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When we mentioned to people that we planned to visit Scranton, we’d often get a puzzled look, or maybe a raised eyebrow accompanied by, “why?” We’d always say ancestors or family history, but we hit upon another reason: Steamtown. It’s a National Historic Site devoted to steam railroading history that arguably rivals our own California Railroad Museum in Sacramento. Run by the National Park Service, we found it in downtown Scranton. Our tour of the Technology Museum and locomotive repair shops, made it definitely worth a trip.
Steamtown: Locomotive and old Scranton poster
This was just one of several pleasant surprises that burnished our family-history-oriented trip. From waterfalls, to Falling Water, from Pittsburgh to Gettysburg, we found places that justify a journey here even if you’re not chasing down ancestors.
We visited Ithaca to see the Cornell campus, but also to visit the Finger Lakes wine region–it garners praise and respect for its wines, especially Riesling. Though we chose a cool, showery day to wander around Cayuga and Seneca Lakes, we were not disappointed in the wines we tasted, at least not the whites. Some, though not all, of the reds struck us as unremarkable. We particularly enjoyed wines at tiny Heart & Hands Winery, and at Ravines where the whites proved delightful and the reds pleasantly surprised us.
The glaciated landscape around Ithaca yielded the real surprise–waterfalls. One afternoon we took short hikes to see three of the best: Buttermilk, Taughannock and our favorite, Enfield Glen in Robert H. Treman State Park. Here the Gorge Trail follows Enfield Creek through a stunning, vertical-walled gorge to Lucifer Falls.
Stu and Janet at Taughannock Falls, NY and view of Pittsburgh, PA
In Pittsburgh our only regret was that we didn’t allot more time to enjoy it. We spent one day checking out the Fort Pitt Museum at Point State Park, walking the Allegheny Riverfront Trail to the Senator John Heinz History Center, then scarfing a fish sandwich for lunch at nearby Wholey’s Market in the Strip District. In the afternoon we rode up the Duquesne Incline and down the Monongahela one, before hoofing along East Carson Street to our hotel in the Southside Flats district. We found surprisingly good dinners each night by strolling East Carson, the eclectic neighborhood’s lively main street.
Though we were obliged to book weeks ahead to assure we could see the place on our schedule, we had no regrets about visiting Falling Water, Frank Lloyd Wright’s quintessential and iconic design in the hills of southwestern Pennsylvania. Donated to the Western Pennsylvania Conservancy by the original owners (and Wright’s clients), the Kaufmann family, the property is probably in better shape today than at any time since it was built in the late 1930s. Constructed of steel, glass, concrete and local sandstone, the main floor cantilevers 15 feet over the tumbling falls of Bear Run. Our knowledgeable young guide, Andrew, was full of anecdotes and facts about Wright, the Kaufmann family, and the building, pointing out such details as the massive native boulder incorporated into the home’s fireplace hearth.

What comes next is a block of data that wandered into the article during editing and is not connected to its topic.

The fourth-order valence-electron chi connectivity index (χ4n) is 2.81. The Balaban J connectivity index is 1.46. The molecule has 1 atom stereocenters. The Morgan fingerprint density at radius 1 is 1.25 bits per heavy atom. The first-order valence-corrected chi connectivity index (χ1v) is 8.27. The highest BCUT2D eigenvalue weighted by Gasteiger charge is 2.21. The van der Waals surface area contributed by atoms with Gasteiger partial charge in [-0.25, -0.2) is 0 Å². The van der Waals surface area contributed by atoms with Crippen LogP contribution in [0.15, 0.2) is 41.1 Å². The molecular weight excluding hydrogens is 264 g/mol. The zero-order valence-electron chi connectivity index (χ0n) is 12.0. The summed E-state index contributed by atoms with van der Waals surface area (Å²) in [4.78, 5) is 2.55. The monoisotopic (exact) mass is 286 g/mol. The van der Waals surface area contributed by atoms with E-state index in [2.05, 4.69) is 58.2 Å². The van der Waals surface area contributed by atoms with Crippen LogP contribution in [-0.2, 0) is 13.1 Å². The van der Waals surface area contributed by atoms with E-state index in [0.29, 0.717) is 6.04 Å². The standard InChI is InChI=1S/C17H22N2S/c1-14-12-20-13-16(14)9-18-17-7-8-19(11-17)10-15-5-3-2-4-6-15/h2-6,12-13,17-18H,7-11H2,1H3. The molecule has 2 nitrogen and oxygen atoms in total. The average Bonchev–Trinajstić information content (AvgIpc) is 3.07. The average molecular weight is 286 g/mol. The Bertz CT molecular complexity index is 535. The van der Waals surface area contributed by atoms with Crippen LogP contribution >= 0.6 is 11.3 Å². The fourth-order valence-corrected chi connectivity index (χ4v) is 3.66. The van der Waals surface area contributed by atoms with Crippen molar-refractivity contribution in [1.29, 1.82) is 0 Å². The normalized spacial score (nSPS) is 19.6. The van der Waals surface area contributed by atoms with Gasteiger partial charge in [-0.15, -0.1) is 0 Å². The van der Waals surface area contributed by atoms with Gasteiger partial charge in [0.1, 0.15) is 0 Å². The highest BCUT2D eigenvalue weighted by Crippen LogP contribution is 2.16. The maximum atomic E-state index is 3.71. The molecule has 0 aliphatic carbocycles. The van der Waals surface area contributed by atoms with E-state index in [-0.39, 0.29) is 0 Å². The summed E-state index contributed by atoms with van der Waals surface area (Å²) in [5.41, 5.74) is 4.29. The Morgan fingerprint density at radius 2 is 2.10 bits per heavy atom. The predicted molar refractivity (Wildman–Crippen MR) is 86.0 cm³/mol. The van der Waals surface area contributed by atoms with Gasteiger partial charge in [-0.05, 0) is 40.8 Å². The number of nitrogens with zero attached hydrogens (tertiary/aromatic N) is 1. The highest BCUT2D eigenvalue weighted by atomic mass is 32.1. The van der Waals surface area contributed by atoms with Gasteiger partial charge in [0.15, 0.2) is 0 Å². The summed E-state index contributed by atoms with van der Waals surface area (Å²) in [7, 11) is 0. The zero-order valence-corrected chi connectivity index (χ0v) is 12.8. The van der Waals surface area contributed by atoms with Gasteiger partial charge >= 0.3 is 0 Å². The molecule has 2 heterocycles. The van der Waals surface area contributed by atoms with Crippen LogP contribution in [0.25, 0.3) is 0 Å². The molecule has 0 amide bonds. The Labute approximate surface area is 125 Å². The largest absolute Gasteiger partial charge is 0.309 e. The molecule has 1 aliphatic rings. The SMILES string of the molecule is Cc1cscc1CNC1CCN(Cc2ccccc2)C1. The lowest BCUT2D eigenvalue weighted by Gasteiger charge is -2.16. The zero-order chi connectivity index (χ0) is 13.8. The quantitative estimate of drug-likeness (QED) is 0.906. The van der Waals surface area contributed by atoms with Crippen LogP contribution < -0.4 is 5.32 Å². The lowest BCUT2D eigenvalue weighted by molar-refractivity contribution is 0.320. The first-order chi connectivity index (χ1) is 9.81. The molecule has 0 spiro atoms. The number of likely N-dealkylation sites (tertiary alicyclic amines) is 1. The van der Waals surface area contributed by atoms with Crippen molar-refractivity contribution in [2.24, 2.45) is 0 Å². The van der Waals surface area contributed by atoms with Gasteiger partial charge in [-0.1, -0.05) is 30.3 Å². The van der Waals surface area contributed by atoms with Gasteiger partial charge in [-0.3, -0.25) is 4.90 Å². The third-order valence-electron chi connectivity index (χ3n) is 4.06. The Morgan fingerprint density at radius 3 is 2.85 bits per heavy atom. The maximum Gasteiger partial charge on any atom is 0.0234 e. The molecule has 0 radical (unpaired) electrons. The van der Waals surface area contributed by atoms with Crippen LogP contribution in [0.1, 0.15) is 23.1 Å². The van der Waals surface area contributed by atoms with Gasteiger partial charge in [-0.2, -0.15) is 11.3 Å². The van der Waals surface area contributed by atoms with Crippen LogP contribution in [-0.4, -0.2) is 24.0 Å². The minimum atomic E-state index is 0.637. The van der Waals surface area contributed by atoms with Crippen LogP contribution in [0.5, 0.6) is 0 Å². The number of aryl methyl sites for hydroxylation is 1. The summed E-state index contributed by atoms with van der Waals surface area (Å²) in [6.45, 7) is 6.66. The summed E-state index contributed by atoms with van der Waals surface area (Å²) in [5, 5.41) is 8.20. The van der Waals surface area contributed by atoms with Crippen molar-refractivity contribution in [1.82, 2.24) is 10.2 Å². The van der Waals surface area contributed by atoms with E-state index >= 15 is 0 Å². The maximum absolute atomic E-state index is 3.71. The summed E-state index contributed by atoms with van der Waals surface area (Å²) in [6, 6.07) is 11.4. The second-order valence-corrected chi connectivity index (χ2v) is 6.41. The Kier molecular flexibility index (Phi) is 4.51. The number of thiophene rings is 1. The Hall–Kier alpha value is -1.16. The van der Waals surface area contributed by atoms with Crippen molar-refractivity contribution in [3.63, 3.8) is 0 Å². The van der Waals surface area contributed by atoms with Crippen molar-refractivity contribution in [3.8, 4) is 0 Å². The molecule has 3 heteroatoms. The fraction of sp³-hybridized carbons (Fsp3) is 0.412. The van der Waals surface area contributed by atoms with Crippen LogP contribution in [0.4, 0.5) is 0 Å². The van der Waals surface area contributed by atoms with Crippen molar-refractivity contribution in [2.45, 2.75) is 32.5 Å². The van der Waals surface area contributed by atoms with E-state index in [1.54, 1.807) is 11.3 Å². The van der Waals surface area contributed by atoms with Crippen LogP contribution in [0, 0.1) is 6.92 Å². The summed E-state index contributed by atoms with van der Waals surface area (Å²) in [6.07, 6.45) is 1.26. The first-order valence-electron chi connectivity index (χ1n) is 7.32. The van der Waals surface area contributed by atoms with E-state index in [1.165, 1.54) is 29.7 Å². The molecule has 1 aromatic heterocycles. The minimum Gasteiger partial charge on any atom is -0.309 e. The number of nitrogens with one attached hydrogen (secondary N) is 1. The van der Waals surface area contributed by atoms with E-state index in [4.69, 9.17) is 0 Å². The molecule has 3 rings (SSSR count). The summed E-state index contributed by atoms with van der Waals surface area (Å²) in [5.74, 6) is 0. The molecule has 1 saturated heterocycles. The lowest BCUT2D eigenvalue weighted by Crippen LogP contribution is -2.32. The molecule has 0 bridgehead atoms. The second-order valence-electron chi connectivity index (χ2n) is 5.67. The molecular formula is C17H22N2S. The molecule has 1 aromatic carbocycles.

Frank Lloyd Wright's Falling Water, PA's state capitol dome, and Amish clothing
Harrisburg served as our final home base, giving us a chance to see this city, including the massive and elaborate state capitol and a noteworthy Museum of the Civil War. We also spent time here researching our ancestors in the State Archives. On several days we made short trips in the area: one to Lancaster County where we visited Wheatlands, President James Buchanan’s home, and Amish Country where our Mennonite guide, Paul gave us an insightful view of his Amish “cousins;” and another to Chambersburg, in search of Stu’s Culbertson ancestors that we’ll report on in the next postcard.
Gettysburg Battlefield and Cemetery
While Chambersburg was a personally rewarding journey, we think all Americans should endeavor to visit Gettysburg. It was our first Civil War battlefield, and a place that will stick with us. The large, modern visitor center with museum and theater is the place to start and we found the film called, “A New Birth of Freedom,” narrated by Morgan Freeman to be well done. But the Gettysburg Cyclorama, a huge 1884 painting-in-the-round of the battle was totally captivating. It somehow managed to simultaneously convey both the vast scope and grisly intimacy of this incredibly bloody and pivotal battle.
Soldier photos at Gettysburg and Civil War Museum banner, Harrisburg, PA
Our guided tour took us to view the landscape–the scene of battle–where not too much had changed from those first three days in July, 1863. Save, that is, for the 1,000+ monuments since erected. We tried to imagine how this now peaceful terrain would be when occupied according to our guide Joel, by 170,000 soldiers engaged in desperate struggle. We stood at “The Angle” where Pickett’s charge briefly penetrated Union lines before the assault finally faltered under withering fire, a moment dubbed the “high water mark of the rebellion.” And we stood on Little Round Top, high ground on the Union extreme left providing a sweeping view of much of the battlefield; a spot where only quick and decisive action by a 26-year-old Pennsylvanian, Colonel Strong Vincent, prevented the Confederates occupying and likely turning the battle.
Finally, we visited the Soldiers Cemetery, the spot where several months after the battle Lincoln delivered his famous address. As we left Gettysburg we indeed felt we had been on “hallowed ground.”
Happy Travels, Janet and Stu
That was quite a trip! An amazing number of interesting stops and experiences. Nice pics also — wish there were more.
It really sounds like a great trip. You are really putting a lot into it. Keep enjoying your selves.